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P45

  • Insists that registered law firms should declare in the Transparency Register all the clients on whose behalf they perform covered activities;
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P46

  • Welcomes the recent decisions taken by the Brussels and Paris Bars recognising the differences between court-related activities of lawyers and other activities falling within the scope of the Transparency Register; moreover, invites the Council of Bars and Law Societies of Europe to encourage its members to adopt similar measures;
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P47

  • Notes that, in some Member States, statutory provisions exist on the rules governing the exercise of professions, which in particular objectively prevent lawyers’ firms from having themselves entered in the Transparency Register and in the process revealing the information about their clients which the Register requires; also, however, perceives a substantial risk in that such statutory provisions can also be abused to avoid publishing information required for a correct entry in the Register; welcomes, in this connection, the perceptible readiness of professional organisations to work in partnership to ensure that, in the interests of their profession, such withholding of information is confined exclusively to what the legislation objectively permits; calls on the Commission and the President of the European Parliament to secure a practical outcome from this readiness and to enshrine a result in the modified agreement as soon as possible ;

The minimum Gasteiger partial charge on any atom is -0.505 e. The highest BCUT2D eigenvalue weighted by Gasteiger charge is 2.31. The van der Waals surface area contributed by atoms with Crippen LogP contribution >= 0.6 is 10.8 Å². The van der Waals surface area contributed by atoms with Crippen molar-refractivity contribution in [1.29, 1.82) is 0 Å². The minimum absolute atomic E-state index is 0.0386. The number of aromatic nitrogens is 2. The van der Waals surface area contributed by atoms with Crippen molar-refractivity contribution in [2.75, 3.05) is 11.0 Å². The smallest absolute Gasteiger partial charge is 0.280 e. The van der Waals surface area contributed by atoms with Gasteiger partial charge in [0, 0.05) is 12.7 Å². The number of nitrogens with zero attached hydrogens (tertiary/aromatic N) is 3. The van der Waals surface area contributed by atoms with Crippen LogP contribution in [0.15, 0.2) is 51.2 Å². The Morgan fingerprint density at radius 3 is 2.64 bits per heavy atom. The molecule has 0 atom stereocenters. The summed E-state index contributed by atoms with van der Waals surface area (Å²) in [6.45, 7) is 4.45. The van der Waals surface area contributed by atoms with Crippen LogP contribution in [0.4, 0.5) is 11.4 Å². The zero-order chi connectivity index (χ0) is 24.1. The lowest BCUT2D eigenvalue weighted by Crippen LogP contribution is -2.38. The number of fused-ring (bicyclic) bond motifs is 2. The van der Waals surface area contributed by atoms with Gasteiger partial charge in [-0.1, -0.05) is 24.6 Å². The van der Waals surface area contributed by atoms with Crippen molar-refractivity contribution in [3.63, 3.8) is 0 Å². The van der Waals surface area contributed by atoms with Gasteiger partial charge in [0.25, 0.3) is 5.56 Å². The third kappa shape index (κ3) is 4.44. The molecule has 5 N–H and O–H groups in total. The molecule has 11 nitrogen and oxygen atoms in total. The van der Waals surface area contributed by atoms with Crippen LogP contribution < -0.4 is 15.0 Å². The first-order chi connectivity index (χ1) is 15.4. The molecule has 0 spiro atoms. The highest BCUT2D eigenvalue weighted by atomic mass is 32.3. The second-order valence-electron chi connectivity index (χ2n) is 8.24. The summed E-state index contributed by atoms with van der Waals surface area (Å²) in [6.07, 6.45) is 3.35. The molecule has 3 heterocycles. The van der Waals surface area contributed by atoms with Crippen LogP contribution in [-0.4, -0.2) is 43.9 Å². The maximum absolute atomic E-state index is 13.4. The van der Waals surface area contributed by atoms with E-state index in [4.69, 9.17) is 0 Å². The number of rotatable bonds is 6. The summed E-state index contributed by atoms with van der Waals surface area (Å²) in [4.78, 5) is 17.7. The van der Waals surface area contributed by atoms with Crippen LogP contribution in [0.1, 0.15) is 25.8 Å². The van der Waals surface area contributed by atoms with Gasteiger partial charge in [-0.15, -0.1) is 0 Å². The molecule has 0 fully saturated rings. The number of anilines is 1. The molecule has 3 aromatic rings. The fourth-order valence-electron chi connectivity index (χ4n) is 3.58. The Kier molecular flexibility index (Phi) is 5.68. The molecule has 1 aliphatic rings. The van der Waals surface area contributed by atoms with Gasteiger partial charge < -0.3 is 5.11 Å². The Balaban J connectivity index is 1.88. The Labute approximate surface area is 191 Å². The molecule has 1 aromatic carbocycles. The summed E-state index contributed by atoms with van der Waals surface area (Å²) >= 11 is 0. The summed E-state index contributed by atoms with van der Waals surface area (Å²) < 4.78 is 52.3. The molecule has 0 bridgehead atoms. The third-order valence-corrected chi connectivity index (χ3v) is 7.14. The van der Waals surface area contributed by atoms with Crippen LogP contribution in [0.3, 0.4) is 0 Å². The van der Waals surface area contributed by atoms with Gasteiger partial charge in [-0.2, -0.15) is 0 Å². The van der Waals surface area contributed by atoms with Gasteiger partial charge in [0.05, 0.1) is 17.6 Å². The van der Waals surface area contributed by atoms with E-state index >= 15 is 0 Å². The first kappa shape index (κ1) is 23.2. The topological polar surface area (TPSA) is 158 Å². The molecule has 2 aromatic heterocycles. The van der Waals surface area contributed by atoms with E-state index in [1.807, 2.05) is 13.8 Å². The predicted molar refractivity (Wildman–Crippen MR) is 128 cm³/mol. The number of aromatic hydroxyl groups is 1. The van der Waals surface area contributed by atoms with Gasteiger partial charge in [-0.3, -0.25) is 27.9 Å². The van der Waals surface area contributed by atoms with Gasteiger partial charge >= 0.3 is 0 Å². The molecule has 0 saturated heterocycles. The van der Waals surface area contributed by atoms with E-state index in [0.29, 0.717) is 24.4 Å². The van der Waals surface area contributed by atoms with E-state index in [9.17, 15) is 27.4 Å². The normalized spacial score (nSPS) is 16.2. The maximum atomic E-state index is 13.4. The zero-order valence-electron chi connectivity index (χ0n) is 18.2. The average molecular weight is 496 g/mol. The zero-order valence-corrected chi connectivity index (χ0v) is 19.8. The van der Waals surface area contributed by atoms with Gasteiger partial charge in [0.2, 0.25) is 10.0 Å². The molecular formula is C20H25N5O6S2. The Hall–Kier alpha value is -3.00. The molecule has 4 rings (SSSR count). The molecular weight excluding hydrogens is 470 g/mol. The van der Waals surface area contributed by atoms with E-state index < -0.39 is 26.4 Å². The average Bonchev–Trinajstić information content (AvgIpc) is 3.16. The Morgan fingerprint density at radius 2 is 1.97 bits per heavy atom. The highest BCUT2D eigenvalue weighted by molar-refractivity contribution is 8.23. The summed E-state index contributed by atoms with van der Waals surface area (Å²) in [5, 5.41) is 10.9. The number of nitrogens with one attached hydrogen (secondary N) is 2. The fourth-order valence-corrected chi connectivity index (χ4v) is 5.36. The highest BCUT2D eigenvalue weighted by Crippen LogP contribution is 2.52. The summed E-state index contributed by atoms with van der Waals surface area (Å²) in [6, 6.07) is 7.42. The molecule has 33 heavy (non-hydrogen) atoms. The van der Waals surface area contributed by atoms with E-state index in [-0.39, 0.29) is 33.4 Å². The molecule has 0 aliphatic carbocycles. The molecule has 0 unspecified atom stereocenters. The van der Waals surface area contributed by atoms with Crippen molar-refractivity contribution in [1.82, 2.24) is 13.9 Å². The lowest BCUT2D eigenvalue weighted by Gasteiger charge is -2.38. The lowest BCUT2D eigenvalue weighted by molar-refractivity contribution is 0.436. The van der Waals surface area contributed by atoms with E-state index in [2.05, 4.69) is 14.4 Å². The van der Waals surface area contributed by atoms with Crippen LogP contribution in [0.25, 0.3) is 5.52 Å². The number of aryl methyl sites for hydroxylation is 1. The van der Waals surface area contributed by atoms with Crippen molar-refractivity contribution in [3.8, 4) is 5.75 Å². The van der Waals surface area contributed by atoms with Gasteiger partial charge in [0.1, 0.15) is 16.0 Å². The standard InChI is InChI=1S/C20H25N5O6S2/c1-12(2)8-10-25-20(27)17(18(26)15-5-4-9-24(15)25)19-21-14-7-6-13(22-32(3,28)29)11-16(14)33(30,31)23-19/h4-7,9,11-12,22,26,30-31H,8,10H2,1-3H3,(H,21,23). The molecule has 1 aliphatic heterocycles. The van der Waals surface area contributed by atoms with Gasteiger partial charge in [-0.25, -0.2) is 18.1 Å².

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Recommendations to MEPs and staff towards lobbyists

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P48

  • Welcomes the intention of its Bureau to introduce a significant number of incentive measures in order to enhance participation in the Transparency Register;
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P49

  • With a view to full implementation of those measures, invites its Bureau to consider the following concrete proposals for inclusion in the relevant Bureau decisions:
    • encourage European Parliament officials or other staff, when approached by a representative of an organisation or individuals undertaking an activity falling within the scope of the Transparency Register, to check whether the organisation in question is registered, and, if it is not, to encourage it to register before meeting its representative;
    • restrict access to European Parliament premises for non-registered organisations or individuals;
    • allow events to be co-organised and/or co-hosted with organisations or individuals falling within the scope of the Transparency Register only if those organisations or individuals are registered;
    • allow representatives of organisations or individuals falling within the scope of the Transparency Register to participate as speakers on the panel at committee hearings only if they are registered;
    • withhold European Parliament's patronage of any event organised by an organisation falling within the scope of the Transparency Register to cases where such an organisation is registered;
    • increase its vigilance against granting Parliamentary privileges to front organisations of third countries which do not respect European Union values;